In India, certain classes of citizens have suffered discriminatory treatment both from historical aspects as well as from social aspects. These groups include Scheduled Casts (SC), Scheduled Tribes (ST), OBC, tribal communities and other minority class. Article 15(4) of the Constitution prohibits discrimination on the grounds of religion, race, caste, sex or place of work, nevertheless contains a provision that permits the State to make ‘any special provision for the advancement of any socially and educationally backward classes of citizens or for the SC’s and ST’s. [iv] The traditions and customs that are followed by the tribal communities in different parts of India have been allowed to continue even after the making of the Constitution and Article 244 read with Schedule V to the Constitution, to ensure the preservation and protection of the tribal culture, customs and traditions.

     

    Article 15(1) requires that the State shall not discriminate against any citizen on the grounds only of religion, race, caste, sex, place of birth or any of them. Article 15(2) also guarantees, no citizen, shall, on the grounds only of religion, race, caste, sex, place of birth or any of them be subject to any disability, liability, restrictions or conditions, with regard to access to shops, public restaurants, use of wells, tanks, bating places even against other persons including associations, firms or corporations. Article 17 speaks about untouchability and Article 23 prohibits trafficking of human beings and degrading forms of forced labour.  The right to rehabilitation in multiple circumstances has been held as an important facet of Article 21.

    In Karjan Jalasay Yojana Assargrasth Sahkar & Sangarsh Samiti –Versus- State of Gujarat (1986) Supp SCC 350 it was held that when the land was acquired for the construction of a dam, it was the duty of the state to provide alternative land to the tribal and other people belonging to the weaker sections, and in case there was also a place of dwelling on the land, an alternative dwelling place was also directed to be provided.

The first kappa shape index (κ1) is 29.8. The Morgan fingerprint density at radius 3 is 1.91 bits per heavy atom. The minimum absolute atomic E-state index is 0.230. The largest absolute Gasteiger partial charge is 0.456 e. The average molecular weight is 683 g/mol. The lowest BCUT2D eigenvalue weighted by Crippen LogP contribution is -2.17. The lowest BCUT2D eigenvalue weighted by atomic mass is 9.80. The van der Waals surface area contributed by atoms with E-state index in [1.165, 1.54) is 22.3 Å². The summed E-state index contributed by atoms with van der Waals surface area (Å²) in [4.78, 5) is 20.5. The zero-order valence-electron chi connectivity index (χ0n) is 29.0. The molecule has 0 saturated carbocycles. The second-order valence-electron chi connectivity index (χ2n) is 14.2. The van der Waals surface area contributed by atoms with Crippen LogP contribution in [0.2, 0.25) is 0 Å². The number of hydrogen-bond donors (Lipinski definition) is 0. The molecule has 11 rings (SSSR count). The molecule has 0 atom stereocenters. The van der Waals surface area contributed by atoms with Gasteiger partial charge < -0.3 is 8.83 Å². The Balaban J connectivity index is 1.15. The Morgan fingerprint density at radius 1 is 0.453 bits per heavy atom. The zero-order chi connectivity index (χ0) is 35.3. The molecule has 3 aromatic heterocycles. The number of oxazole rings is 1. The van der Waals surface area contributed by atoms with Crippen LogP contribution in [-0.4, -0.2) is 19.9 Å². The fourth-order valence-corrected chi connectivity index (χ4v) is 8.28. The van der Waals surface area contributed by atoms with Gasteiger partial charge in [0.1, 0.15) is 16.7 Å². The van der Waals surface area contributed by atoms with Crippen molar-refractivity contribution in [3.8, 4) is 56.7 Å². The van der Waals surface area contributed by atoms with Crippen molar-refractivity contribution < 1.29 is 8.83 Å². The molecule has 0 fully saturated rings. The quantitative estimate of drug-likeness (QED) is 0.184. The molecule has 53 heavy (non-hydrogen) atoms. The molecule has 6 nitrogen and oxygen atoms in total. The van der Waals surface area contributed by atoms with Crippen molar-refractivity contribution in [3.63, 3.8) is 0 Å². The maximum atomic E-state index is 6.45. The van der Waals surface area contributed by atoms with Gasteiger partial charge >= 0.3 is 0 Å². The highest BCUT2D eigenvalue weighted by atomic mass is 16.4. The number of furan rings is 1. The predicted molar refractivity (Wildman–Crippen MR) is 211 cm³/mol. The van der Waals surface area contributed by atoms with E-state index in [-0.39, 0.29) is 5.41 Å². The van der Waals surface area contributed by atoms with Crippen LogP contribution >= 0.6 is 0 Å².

Right to Work:

    Article 41 provides that the State shall within the limits of its economic capacity and development, make effective provision for securing the right to work, to education and to public, assistance in cases of unemployment, old age, sickness and disablement, and in other cases of undeserved want. As regards the rights in work, two of the provisions in Chapter III of the Constitution contain enforceable fundamental rights i.e. non discrimination under Article 14 and equality of opportunity in the matters of public employment under Article 16.

     

    Article 42 enjoins the State to make provisions for securing just and humane conditions of work and for maternity relief. Article 43 provides that the state shall endeavour to secure a living wage and a decent standard of life for all workers. The most recent is the National Rural Employment Guarantee Act, 2005, which is an acknowledgment of the minimum one content of the right and requires the state to not only identify a poor household but also provide one able bodied member of such household one hundred days of work to tide over the severe problem of rural unemployment during non agricultural seasons.

     

    In Bandhua Mukti Morcha case, the Supreme Court had passed extensive direction to the state government to enable them to discharge its constitutional obligation towards the bonded labourers so that the right to live with human dignity is not violated.

    Right to Shelter: